Bob Arum is 88, and he has lived during more up and down cycles than most of us. He has also worked within atypically disparate vocational spheres, as a lawyer in the US Department of Justice, and then as a promoter in the fight game, where justice is arguably more malleable and fluctuating. I often will ask him about bigger picture takes than just boxing, because he’s intellectually curious, studies up, and isn’t afraid to defend a stance.
He’s beyond passionate about politics, and it’s not hard to get his gears grinding hard about Trump, and his performance in the White House. Like just about every adult in the union, he’s been achingly cognizant of the turmoil stemming from the Memorial Day death of Minnesota resident George Floyd, choked out by a Minneapolis cop who is facing second-degree murder charges.
On Friday, I asked his thoughts on the state of the world, and he didn’t verbally whack Trump like a pinata party at a home for unruly children. Instead, he chose to give a public salute to an athlete who is impressing him mightily, with the leadership qualities reminiscent of some of the sportspeople who took civil rights and political stances in the 1960s and 1970s.
“People should continue with peaceful protests,” said the Las Vegas resident, decompressing after a mega-busy week for Top Rank. “That keeps issues at the forefront , and at the end of the day none of it will mean very much unless everyone comes out to vote; to put reasonable, decent people in office, who can implement what positive changes the people want.
“I have to do a shoutout to LeBron James, a serious and smart person, who’s saying the same thing. It’s great to protest, but it’s gonna come to very little if we don’t put decent people in the offices. And get rid of the recalcitrants. I want to get that message out, that what LeBron is doing is as valuable if not more so than the protests.”
The 35-year-old James, now plying the trade for the Los Angeles Lakers, is part of a group, “More Than a Vote,” which will work to get people to pull that lever, move beyond despair and cynicism, and help them realize that if enough people shift their thinking, real change can be achieved by electing people who actually want to serve the public, not their own fiefdom.
And, I noted, it seems to me that it’s harder for athletes now to choose to take a public stand for “good,” to juggle being a pillar in the sports world, and then also have a voice in taking a stand for inroads on behalf of blacks, victims of the mass incarceration movement that has intensified since the 1980s. Today, the United States makes up about 5% of the world’s population and locks up about 21% of the world’s prisoners.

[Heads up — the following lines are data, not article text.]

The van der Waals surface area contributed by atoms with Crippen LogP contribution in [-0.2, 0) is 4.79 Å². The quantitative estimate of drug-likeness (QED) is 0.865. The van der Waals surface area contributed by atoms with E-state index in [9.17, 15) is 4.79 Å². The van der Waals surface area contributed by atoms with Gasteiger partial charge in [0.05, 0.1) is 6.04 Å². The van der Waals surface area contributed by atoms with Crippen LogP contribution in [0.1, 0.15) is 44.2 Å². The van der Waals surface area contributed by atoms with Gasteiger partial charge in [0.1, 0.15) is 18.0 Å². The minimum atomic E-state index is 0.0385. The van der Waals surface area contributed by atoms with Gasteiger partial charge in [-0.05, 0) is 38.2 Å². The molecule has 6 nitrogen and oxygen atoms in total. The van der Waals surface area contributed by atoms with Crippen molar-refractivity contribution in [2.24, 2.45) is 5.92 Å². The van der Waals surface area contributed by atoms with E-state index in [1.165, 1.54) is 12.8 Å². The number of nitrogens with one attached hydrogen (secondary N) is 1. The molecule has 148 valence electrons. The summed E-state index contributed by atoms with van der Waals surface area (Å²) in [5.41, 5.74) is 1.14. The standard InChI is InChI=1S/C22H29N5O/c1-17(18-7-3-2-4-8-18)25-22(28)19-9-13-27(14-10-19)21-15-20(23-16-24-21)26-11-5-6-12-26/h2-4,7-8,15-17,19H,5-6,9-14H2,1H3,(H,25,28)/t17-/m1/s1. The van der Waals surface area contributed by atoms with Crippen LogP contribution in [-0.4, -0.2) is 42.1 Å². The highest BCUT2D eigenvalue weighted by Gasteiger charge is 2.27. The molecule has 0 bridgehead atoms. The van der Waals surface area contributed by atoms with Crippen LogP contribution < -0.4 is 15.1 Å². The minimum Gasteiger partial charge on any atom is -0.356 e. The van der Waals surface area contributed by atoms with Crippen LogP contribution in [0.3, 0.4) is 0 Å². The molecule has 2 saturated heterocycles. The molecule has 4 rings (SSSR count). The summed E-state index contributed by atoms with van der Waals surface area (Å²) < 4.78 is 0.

The Floyd footage represents the last straw for millions of people who see case after case of darker skinned people being dominated and brutalized by law enforcement, when video shows they are not posing a threat to the cop, or have been subdued. “I can’t breathe” being among the last words spoken by black people accused of petty crimes, and the distinct lack of urgency shown by powers-that-be to acknowledge that our national system of policing, neither serves nor protects tens of millions of citizens who would like to think that all men and women are created equal — but whose eyes and experience has taught them this is but a high-minded slogan.
“Back then (in the 60s and 70s), a lot of the political establishment on both sides of the aisle wanted to affect change, but now we’re in a situation I’ve never seen,” Arum said. “One party is in lock step to this guy (Trump) who is totally incompetent and is a bad person. And until we get him and his followers out of office it’s gonna be hard to move the needle.”
Of course, we trafficked in the fight game, too. Here are some items on the Arum to do list:.
“If we can get appropriate site, I’d like to do Terence Crawford versus Manny Pacquiao, or Crawford versus a top welterweight, sometime this year, with spectators.
“Also, we’ll have Jose Ramirez fight Viktor Postol this summer. And we’re talking with the Brits, for when they open up in July, for a 10-rounder for Josh Taylor. Then we hope to move forward with a Ramirez versus Taylor fight, if not this year, then next.
“All in all, we’re trying to position ourselves to do what we call ‘bigger’ fights, we’re moving in that direction. We’ve talked with Golden Boy and with Al Haymon, if Al is up and running with FOX, if he has to a fight on FOX, we do that, or maybe we do it on ESPN. Same thing with Golden Boy, if and when DAZN comes back.”
(Yes, you picked up on that, Arum hinting that the status of the streaming service might be more iffy than some would lead us to believe.)
“We tried that with Maurice Hooker and Jose Ramirez on DAZN. You can’t run a promotional company and run on only one network if there are other opportunities on another network. That’s one thing this whole coronavirus thing has done, facilitate the breaking down of walls.”